On the Taff Trail at BlackweirOn the Taff Trail at Blackweir

Continuing on from Hailey Park I stayed by the riverside and took a five minute break watching the waters of the Taff tumble over Llandaff Weir. Next up on my way I passed by Llandaff Cathedral which I viewed on the far side of the river and then I reached proper city life. A superstore. Something captured my interest at the site of the Tesco Express car park. Not a shopper. Nor a car. But a Wren which was hopping too and fro on wooden stakes on the edge of coppice shielding the river from the store. The cheeky bird entertained me for a couple of minutes. On I went along the pretty avenue riverside Taff Trail past the suburbs of Gabalfa and Blackweir. Without noticing them.

River TaffRiver Taff
Wood sculpture in Bute ParkWood sculpture in Bute Park

Seven miles into my walk and with just three of my 250 mile walk remaining I arrived in Bute Park. Beyond the park was the city center but before I hastened my conclusion to my Wales epic I took time out to enjoy the park. The preceding woodland had been another glory of Wild Garlic, spring green leaf and Bluebell flourish. Now in the park I enjoyed looking around at some impressive wood sculptures. One of the first I looked at was of a fruit tree, I think an Orange. Another was of a Medieval Knight in Armour sat astride an Eagle.

Cherry Blossom in Bute ParkCherry Blossom in Bute Park
The Cardiff FrogThe Cardiff Frog

There were groves of Cherry Trees within the large grass areas of Bute Park too. Sadly some were dead but those living were in their finest clothes. A full Spring flourish of whites, pinks and light reds. Arrays of Limes, Acers and Firs provided a lovely display of splendid variegated colours too. Each complementing the other. There were more wood sculptures too. A bench resembling a Dragon or Snake. And what I called the Cardiff Frog. Two family groups were sitting, resting and playing around a mock stone circle. The scenes I witnessed in Bute Park were all a pleasure. Yet more wood sculptures. A ring of fish being chased by an Otter in an eternal chase. A bunch of flowers on an old tree trunk. I left Bute Park a happy soul.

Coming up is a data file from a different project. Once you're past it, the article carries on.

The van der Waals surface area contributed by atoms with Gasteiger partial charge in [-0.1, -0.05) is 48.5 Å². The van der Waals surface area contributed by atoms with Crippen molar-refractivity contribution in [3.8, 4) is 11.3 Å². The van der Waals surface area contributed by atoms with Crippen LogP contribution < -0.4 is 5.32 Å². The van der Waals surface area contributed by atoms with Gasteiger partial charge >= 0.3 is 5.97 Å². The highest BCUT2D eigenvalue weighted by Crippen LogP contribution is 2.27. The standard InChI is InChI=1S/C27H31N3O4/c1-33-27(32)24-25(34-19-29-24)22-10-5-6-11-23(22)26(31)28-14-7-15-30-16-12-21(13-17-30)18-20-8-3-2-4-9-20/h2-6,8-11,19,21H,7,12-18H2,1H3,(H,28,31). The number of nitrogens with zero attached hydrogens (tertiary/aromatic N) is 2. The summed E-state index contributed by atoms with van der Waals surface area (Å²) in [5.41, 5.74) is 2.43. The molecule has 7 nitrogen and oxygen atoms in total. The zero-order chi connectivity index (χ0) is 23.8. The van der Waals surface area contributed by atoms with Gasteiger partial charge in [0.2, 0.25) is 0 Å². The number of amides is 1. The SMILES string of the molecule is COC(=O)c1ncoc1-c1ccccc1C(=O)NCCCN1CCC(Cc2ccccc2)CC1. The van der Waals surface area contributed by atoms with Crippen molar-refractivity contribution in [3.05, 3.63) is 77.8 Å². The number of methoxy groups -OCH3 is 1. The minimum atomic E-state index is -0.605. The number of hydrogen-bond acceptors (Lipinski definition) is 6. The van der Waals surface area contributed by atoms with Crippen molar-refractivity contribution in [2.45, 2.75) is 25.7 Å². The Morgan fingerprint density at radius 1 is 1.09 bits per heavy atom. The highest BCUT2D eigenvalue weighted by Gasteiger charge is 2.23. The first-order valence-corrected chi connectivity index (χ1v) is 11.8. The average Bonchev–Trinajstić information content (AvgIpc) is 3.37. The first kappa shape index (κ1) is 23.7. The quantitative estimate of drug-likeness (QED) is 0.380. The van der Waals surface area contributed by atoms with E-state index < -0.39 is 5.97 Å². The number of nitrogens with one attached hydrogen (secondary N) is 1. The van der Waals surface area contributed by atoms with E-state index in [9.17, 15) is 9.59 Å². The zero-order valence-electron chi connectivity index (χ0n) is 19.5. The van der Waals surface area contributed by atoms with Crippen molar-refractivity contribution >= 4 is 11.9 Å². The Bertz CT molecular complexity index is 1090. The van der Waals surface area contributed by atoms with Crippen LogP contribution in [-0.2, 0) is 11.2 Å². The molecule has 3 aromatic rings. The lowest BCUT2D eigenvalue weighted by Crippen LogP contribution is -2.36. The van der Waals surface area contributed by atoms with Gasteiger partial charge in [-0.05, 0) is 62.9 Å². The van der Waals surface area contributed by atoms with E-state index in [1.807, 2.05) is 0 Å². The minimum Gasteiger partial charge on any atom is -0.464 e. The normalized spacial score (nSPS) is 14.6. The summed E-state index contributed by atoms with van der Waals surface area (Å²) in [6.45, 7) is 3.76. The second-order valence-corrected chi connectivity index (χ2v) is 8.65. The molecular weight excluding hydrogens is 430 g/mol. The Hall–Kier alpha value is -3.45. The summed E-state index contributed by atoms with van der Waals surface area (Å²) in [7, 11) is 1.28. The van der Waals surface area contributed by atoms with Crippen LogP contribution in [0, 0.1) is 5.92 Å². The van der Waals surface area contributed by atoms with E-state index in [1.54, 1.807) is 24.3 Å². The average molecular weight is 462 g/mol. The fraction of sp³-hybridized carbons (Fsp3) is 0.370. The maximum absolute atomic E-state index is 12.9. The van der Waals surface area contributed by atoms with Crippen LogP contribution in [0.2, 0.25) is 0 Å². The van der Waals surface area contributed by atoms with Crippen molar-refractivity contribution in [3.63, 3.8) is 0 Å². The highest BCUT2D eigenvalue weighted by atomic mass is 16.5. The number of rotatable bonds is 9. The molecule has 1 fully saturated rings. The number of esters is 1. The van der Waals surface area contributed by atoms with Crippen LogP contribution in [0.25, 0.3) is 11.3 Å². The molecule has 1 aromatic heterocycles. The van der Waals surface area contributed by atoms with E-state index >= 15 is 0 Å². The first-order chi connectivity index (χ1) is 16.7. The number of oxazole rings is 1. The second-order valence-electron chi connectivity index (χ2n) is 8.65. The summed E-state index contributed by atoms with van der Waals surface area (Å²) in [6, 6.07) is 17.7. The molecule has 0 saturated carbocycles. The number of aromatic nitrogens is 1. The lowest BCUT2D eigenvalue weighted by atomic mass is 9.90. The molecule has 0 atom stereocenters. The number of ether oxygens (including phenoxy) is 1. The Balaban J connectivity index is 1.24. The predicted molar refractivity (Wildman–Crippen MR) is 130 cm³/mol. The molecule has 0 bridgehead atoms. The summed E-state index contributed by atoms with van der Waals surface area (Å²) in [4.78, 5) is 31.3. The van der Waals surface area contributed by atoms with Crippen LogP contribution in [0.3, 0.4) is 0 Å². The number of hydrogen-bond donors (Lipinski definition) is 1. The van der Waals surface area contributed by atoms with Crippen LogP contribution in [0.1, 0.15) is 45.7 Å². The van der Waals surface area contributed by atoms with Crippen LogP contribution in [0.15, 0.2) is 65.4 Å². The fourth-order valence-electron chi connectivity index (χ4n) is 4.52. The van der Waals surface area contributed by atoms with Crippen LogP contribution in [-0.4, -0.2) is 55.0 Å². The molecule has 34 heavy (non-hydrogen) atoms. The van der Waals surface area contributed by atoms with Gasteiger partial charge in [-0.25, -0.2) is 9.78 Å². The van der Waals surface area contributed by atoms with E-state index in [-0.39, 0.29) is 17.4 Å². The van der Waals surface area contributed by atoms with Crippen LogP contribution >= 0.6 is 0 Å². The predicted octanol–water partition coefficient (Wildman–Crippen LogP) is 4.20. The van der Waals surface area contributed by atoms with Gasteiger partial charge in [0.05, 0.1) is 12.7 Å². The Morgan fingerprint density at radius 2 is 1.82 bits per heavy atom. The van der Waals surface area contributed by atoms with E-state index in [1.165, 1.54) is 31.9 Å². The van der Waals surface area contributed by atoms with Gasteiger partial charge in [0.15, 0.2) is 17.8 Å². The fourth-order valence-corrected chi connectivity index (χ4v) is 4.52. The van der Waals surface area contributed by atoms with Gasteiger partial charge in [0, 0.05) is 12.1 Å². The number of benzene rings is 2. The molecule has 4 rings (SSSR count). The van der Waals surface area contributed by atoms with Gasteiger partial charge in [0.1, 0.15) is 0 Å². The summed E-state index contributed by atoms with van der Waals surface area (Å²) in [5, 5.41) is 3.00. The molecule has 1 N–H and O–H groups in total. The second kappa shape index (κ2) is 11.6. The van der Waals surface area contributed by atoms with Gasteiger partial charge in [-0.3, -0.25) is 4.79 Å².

Cardiff CastleCardiff Castle
Cardiff Millennium StadiumCardiff Millennium Stadium

From the park I arrived outside Cardiff Castle. Impressive from the outside which is towers, bastions and turrets I did not have the time to go in and see the original Norman Motte and Bailey. Another time. I banked it. For now I continued on beside the river to reach Cardiff Arms Park and the Millennium Stadium. All quiet as I passed I imagined what it would be like during a Six Nations Rugby Union match. Full of national passion. I have to admit the Welsh 'Men of Harlech' Anthem gets the hairs on the back of my neck standing every time a rugby crowd sing it. The Welsh anthem is the best. They win that contest easily for me. From the site of passion and spectacle I crossed from east side to west side of the Taff by crossing Wood Street Bridge which led me alongside Grangetown to a crossing of the Taff, back to the east side by way of Clarence Road Bridge to reach Cardiff Bay.

Mr and Mrs Walking Englishman in Cardiff BayMr and Mrs Walking Englishman in Cardiff Bay
Celebrating Molly's Walk with the star of the showCelebrating Molly's Walk with the star of the show

And there I was. Standing on the footpath overlooking Cardiff Bay with 'Molly's Walk' all done. All I had to do now was find the family. Wife Lil. Proud parents Chris and Emily. And of course the VIP (very important person). I soon found the adults and there she was. The center of my immediate attention. Molly Hayes, the subject of 'Molly's Walk'. It had been the most thrilling journey. Two hundred and forty eight miles. over 17,000 meters climbed. Twice the height of Mount Everest. I was chuffed.

Until the next time.